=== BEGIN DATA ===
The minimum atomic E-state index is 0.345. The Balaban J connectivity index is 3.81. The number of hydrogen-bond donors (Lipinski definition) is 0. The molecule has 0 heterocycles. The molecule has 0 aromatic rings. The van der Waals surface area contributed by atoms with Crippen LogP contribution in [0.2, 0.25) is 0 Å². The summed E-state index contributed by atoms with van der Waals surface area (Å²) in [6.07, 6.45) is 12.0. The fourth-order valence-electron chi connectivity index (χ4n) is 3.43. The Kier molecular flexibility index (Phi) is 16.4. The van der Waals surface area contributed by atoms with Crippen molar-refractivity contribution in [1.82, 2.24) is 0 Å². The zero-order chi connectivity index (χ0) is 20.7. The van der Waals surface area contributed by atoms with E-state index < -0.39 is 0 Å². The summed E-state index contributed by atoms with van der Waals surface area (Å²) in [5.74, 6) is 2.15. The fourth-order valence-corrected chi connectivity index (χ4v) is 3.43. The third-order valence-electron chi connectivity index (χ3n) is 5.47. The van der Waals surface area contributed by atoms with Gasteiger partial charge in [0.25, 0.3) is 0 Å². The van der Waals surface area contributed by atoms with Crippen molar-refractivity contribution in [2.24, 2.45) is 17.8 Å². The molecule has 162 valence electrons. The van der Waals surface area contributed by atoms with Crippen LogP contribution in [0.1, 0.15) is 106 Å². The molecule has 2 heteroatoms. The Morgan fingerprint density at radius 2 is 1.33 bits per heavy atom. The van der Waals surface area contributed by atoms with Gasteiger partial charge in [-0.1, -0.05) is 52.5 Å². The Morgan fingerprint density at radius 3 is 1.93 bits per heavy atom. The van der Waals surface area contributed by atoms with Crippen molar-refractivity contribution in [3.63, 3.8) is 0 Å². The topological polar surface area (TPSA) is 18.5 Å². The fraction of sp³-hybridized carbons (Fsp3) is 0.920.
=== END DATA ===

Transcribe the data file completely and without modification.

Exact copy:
The minimum atomic E-state index is 0.345. The Balaban J connectivity index is 3.81. The number of hydrogen-bond donors (Lipinski definition) is 0. The molecule has 0 heterocycles. The molecule has 0 aromatic rings. The van der Waals surface area contributed by atoms with Crippen LogP contribution in [0.2, 0.25) is 0 Å². The summed E-state index contributed by atoms with van der Waals surface area (Å²) in [6.07, 6.45) is 12.0. The fourth-order valence-electron chi connectivity index (χ4n) is 3.43. The Kier molecular flexibility index (Phi) is 16.4. The van der Waals surface area contributed by atoms with Crippen molar-refractivity contribution in [1.82, 2.24) is 0 Å². The zero-order chi connectivity index (χ0) is 20.7. The van der Waals surface area contributed by atoms with E-state index < -0.39 is 0 Å². The summed E-state index contributed by atoms with van der Waals surface area (Å²) in [5.74, 6) is 2.15. The fourth-order valence-corrected chi connectivity index (χ4v) is 3.43. The third-order valence-electron chi connectivity index (χ3n) is 5.47. The van der Waals surface area contributed by atoms with Gasteiger partial charge in [0.25, 0.3) is 0 Å². The van der Waals surface area contributed by atoms with Crippen molar-refractivity contribution in [2.24, 2.45) is 17.8 Å². The molecule has 162 valence electrons. The van der Waals surface area contributed by atoms with Crippen LogP contribution in [0.1, 0.15) is 106 Å². The molecule has 2 heteroatoms. The Morgan fingerprint density at radius 2 is 1.33 bits per heavy atom. The van der Waals surface area contributed by atoms with Gasteiger partial charge in [-0.1, -0.05) is 52.5 Å². The Morgan fingerprint density at radius 3 is 1.93 bits per heavy atom. The van der Waals surface area contributed by atoms with Crippen molar-refractivity contribution in [3.63, 3.8) is 0 Å². The topological polar surface area (TPSA) is 18.5 Å². The fraction of sp³-hybridized carbons (Fsp3) is 0.920.